“I want your job”, and “To work where others go on holiday” – these are typical sentences that Alina Roeder hears when she tells others about her job at TÜV Rheinland. She is a mystery checker in the Systems division. This means that she and her colleagues certify hotels, swimming pools or stadiums with regard to management systems, like the ISO 9001 standard for quality management.
Dream job mystery checker
This means exactly what most of us would call a dream job: visiting swimming pools and hotels, testing everything thoroughly and getting paid for it. Which sounds like a lot of fun, but is an important and very serious job. Inspectors like Alina Roeder make sure that we can all enjoy carefree bathing fun in the outdoor pool or spend a nice holiday. Our safety comes first.
As a tester in the outdoor pool
I was allowed to accompany Alina during her Mystery Check into the open-air swimming pools in Cologne and the surrounding area and experience what you have to watch out for during the tests.
Why Mystery Check?
Mystery Check is the name because the operators of the swimming pools don’t know anything about our visit. So we don’t appear in TÜV Rheinland clothes, but enter the outdoor pool as normal bathers – we pay admission and lie down in a bikini on the sunbathing lawn. So we are moving “undercover”. And that’s not that easy.
Please be low-key!
The majority of the examination is pure observation. First, we note down the general impression. How well is the swimming pool signposted and are there enough parking spaces? Then we continue to the entrance. Here we check, for example, whether it is barrier-free and whether the data protection principles are adhered to, as video surveillance is usually carried out in the bathroom. We also examine the pool, escape routes, fire prevention and the slide. Is the structural condition in order? Is the bottom of the pool visible? Are there centrally located fire extinguishers?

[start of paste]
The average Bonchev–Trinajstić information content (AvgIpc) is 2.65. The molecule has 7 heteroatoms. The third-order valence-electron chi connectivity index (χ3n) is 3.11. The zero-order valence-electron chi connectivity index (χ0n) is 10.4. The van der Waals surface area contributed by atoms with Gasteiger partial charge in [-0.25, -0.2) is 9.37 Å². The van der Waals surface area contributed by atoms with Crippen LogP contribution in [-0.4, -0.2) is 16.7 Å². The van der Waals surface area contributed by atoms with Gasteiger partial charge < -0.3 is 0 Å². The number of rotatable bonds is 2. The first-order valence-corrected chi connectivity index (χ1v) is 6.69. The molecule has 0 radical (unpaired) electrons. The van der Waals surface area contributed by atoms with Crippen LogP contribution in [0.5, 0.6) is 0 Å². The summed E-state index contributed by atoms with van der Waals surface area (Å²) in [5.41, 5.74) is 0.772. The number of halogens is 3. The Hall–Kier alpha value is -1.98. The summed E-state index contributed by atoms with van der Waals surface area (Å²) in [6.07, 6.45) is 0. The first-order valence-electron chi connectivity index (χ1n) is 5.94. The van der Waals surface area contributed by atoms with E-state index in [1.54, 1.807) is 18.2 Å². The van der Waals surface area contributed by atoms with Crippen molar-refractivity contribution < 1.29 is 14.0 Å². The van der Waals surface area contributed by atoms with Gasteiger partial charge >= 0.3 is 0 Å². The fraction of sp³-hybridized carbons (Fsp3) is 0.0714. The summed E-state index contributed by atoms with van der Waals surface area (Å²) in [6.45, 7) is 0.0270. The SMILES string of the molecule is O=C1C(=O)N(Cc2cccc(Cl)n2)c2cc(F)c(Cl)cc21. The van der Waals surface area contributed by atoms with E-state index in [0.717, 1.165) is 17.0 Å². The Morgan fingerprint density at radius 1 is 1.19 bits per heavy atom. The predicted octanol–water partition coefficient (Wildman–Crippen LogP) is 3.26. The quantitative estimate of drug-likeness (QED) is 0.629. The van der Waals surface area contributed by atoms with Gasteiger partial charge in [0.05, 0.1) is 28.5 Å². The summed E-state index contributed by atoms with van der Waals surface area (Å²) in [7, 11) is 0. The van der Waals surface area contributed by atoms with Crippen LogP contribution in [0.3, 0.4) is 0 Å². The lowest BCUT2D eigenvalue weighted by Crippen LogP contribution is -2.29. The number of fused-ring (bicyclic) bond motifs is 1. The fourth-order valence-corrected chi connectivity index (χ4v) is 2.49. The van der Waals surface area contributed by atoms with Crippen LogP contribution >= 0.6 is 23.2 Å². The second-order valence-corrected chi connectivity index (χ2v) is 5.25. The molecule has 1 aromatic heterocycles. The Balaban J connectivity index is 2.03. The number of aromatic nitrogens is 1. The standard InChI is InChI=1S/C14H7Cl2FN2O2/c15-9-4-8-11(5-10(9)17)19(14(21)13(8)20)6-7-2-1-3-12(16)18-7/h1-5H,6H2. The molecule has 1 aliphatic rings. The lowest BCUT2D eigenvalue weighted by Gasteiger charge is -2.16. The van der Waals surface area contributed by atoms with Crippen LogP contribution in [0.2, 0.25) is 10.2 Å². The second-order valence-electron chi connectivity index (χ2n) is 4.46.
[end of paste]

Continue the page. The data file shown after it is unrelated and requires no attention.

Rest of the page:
That’s by no means everything – from changing cubicles to additional facilities such as beach volleyball fields, everything is examined closely and noted down in a checklist. A photo documentation additionally records the most important observations.
This is not so easy, taking pictures of everything as an inconspicuous bathing guest – from the abandoned French fries fork on the lawn to the power cable of the sausage trolley. “So far I was only once pointed out by a bathing guest to the photography ban. “I don’t attract any attention at all during most of the checks,” Alina tells me in conversation, while I keep looking around to see if nobody really notices us. I notice immediately that she is an expert.
The Currywurst Test
Finally, the supposed highlight: the currywurst test. Of course, the catering area in the swimming pool will also be tested. Alina orders a Currywurst (sausage with a curry sauce) with French fries in each bath so that the outdoor pools can all be easily compared. “How ingenious”, most of you are probably thinking now – I can assure you, however, that you will soon lose your appetite for Currywurst if you have to test three baths a day and therefore try it three times with French fries. Although the taste of the food also plays a role in the comparison of outdoor pools, it is much more important whether it meets the hygienic requirements. Alina uses a thermometer to test whether fries and bratwurst are hot enough.
Together with a visual inspection of the kitchen and its conditions, it can be seen whether the food is freshly prepared – or whether it has been lying on the hot plate for two hours and only hot curry sauce has been poured over it. The thermometer doesn’t lie. After the outdoor swimming pool test, Alina is now definitely an expert on curry sauces. She tastes immediately whether it is ketchup or a homemade sauce. After my little one-day long internship I can verify: Alina has a really cool job.
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